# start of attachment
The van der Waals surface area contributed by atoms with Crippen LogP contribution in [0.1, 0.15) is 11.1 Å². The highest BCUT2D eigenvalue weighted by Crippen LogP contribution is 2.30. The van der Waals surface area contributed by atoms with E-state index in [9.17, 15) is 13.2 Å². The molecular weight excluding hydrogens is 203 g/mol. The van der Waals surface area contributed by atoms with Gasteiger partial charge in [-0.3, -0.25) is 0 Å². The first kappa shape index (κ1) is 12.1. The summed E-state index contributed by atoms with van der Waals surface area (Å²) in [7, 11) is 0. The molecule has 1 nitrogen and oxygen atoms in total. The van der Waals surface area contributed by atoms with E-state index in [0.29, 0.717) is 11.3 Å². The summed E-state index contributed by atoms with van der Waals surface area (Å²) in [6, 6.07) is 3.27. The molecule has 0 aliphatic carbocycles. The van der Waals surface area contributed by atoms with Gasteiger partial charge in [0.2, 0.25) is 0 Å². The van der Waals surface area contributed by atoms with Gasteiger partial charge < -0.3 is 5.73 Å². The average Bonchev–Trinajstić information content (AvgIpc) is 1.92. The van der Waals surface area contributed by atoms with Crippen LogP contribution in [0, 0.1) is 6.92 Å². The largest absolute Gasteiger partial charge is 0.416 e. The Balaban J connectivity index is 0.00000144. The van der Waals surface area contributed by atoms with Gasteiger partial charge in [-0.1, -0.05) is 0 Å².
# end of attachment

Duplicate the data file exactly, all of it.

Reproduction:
The van der Waals surface area contributed by atoms with Crippen LogP contribution in [0.1, 0.15) is 11.1 Å². The highest BCUT2D eigenvalue weighted by Crippen LogP contribution is 2.30. The van der Waals surface area contributed by atoms with E-state index in [9.17, 15) is 13.2 Å². The molecular weight excluding hydrogens is 203 g/mol. The van der Waals surface area contributed by atoms with Gasteiger partial charge in [-0.3, -0.25) is 0 Å². The first kappa shape index (κ1) is 12.1. The summed E-state index contributed by atoms with van der Waals surface area (Å²) in [7, 11) is 0. The molecule has 1 nitrogen and oxygen atoms in total. The van der Waals surface area contributed by atoms with E-state index in [0.29, 0.717) is 11.3 Å². The summed E-state index contributed by atoms with van der Waals surface area (Å²) in [6, 6.07) is 3.27. The molecule has 0 aliphatic carbocycles. The van der Waals surface area contributed by atoms with Gasteiger partial charge in [0.2, 0.25) is 0 Å². The van der Waals surface area contributed by atoms with Gasteiger partial charge < -0.3 is 5.73 Å². The average Bonchev–Trinajstić information content (AvgIpc) is 1.92. The van der Waals surface area contributed by atoms with Crippen LogP contribution in [0, 0.1) is 6.92 Å². The largest absolute Gasteiger partial charge is 0.416 e. The Balaban J connectivity index is 0.00000144. The van der Waals surface area contributed by atoms with Gasteiger partial charge in [-0.1, -0.05) is 0 Å².